After taking a bruising in the prior session, advocates for the environment weren't exceptionally upbeat about the prospects for sustaining Gov. Bev Perdue's veto of two key pieces of legislation: Senate Bill 781, which reforms the states regulatory system, and Senate Bill 709, which clears the way for fracking for natural gas inland and drilling for it offshore.
Last week the North Carolina Senate overwhelmingly approved overrides of the two bills, which are among the 15 pieces of legislation Perdue vetoed this session, the most since veto power was established in 1996. Speculation turned this week to the House and the Democratic caucus increasingly fragile four-vote cushion.
As the chambers settled into session Monday, representatives erased any doubts about the direction of regulatory reform, overriding Perdue's veto by a vote of 76-42. Among the nine Democrats who crossed over to oppose Governor were members of the same group that sided with Republicans in the budget battle. These included Reps. Dewey Hill and Dan Brisson, who appear ready to switch parties (they voted with the GOP the rest of the day), and Rep. Bill Owens, who, despite giving a speech saying he would vote against the override, asked to officially change his vote after the fact and joined the winning side.
But even with the post tally defection, the vote was close enough to sustaining the veto (three-fifths of those present) that it offered some hope that the fate of S709—The Energy Jobs Act—might be different. It did not come up for a vote—sign the votes may not be there—but was added to Tuesday's calendar along with several other vetoed bills scheduled for reconsideration under the heading "Unfinished Business."
Grady McCallie, policy director for the N.C. Conservation Network, says the Legislature's drive to rein in regulation and make it more difficult to set environmental rules goes beyond what even major backers like the N.C. Chamber of Commerce wanted. Rather than deal with specific regulatory problems, McCallie says, they used a shotgun approach to all of it.
And while it might sound desirable to streamline the regulatory process, in the end, McCallie says, the result will be a bloated and more cumbersome system requiring detailed analysis and alternatives even in cases where there is agreement on what to do.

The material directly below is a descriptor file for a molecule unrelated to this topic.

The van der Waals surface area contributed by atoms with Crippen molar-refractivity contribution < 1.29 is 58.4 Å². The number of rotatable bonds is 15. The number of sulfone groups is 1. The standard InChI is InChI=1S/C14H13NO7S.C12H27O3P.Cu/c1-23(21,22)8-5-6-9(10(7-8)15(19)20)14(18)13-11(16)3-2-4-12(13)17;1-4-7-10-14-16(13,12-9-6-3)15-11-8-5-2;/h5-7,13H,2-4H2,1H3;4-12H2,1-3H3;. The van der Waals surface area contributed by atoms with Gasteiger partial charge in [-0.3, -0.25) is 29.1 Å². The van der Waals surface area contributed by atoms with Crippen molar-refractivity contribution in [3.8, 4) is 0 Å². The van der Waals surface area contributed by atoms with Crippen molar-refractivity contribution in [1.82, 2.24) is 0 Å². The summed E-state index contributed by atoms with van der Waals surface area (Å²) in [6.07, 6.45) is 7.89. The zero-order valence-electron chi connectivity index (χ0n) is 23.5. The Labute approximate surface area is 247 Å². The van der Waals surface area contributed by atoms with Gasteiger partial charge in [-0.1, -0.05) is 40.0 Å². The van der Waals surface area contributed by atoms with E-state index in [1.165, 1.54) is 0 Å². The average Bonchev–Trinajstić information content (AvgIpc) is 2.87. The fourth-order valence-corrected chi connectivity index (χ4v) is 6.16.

"There's a lack of understanding of how the regulatory system works," he says. "Its going to clutter up the process."
What's worse, McCallie says, is that it will handcuff regulators to respond to challenges, one of the many hidden impacts of the legislation.
For instance, McCallie says, the bill is likely to limit what the state can do to regulate the growing number of large poultry operations in eastern North Carolina. "Poultry is coming into eastern North Carolina in a big way," he says. "It's not a question of stopping the poultry industry, but having regulations so that when it does come into an area it does so in a sustainable way that adds more to the community than it takes away."
Sam Pearsall, senior scientist with the Environmental Defense Fund, says he's also worried about the consequences of the new laws—"bizarre, byzantine process" for creating regulations.
The result of the Legislature's regulatory reform effort, he says, is another example of how out of touch legislators are with what citizens want in environmental protections. In fact, the implications fly in the face of what citizens told the Legislature during statewide hearings on reform earlier this year.
"They said North Carolinas environment needs to be protected and to not dial back what the state already has," he says. "Now it's going to be really, really hard to get it right for the environment."
Pearsall says the controversy and questions surrounding fracking is a prime example of why the new regulatory framework is unworkable. The state's Department of Environment and Natural Resources has already been instructed to explore regulations on fracking operations via House Bill 242, but now will be forced to do so under the reformed system for developing regulations.
"Here we had this golden opportunity to get good regulations in place before fracking even comes to the state," he says.
Last week, there were signs that concerns about fracking were taking hold, one possible explanation for why SB 709 hasn't yet come up for an override vote. Op-eds published in several newspapers over the weekend highlighted concerns about impacts to water supplies and questioned whether the state is ready.
Writing in the Herald-Sun, Derb Carter, director of the Carolinas office of the Southern Environmental Law Center, noted the unknowns about chemicals used in fracking and said gas formations are underneath or upstream from public water supplies for 2.4 million North Carolinians.
In The News & Observer, Duke researchers Rob Jackson and Stephen Osborn cautioned that the state is as ill-prepared for fracking as it was for the explosion of the hog industry in the 1990s and its consequences.
In Chatham County, which, along with Lee County, has been targeted for fracking by the oil and gas industry, a "fracking bewareness" event drew hundreds to the Fearrington Barn and a seminar on what to watch out for when it comes to leasing rights to drilling companies (short answer: plenty) drew about 75 landowners to the Agriculture Extension office in Pittsboro.
Chatham was heavily represented at the Legislature on Monday when about 50 residents showed up to stand in the heat and rally against the override of both S781 and S709.
They left disappointed in the override of the former and somewhat hopeful, but very, very wary about the fate of the latter.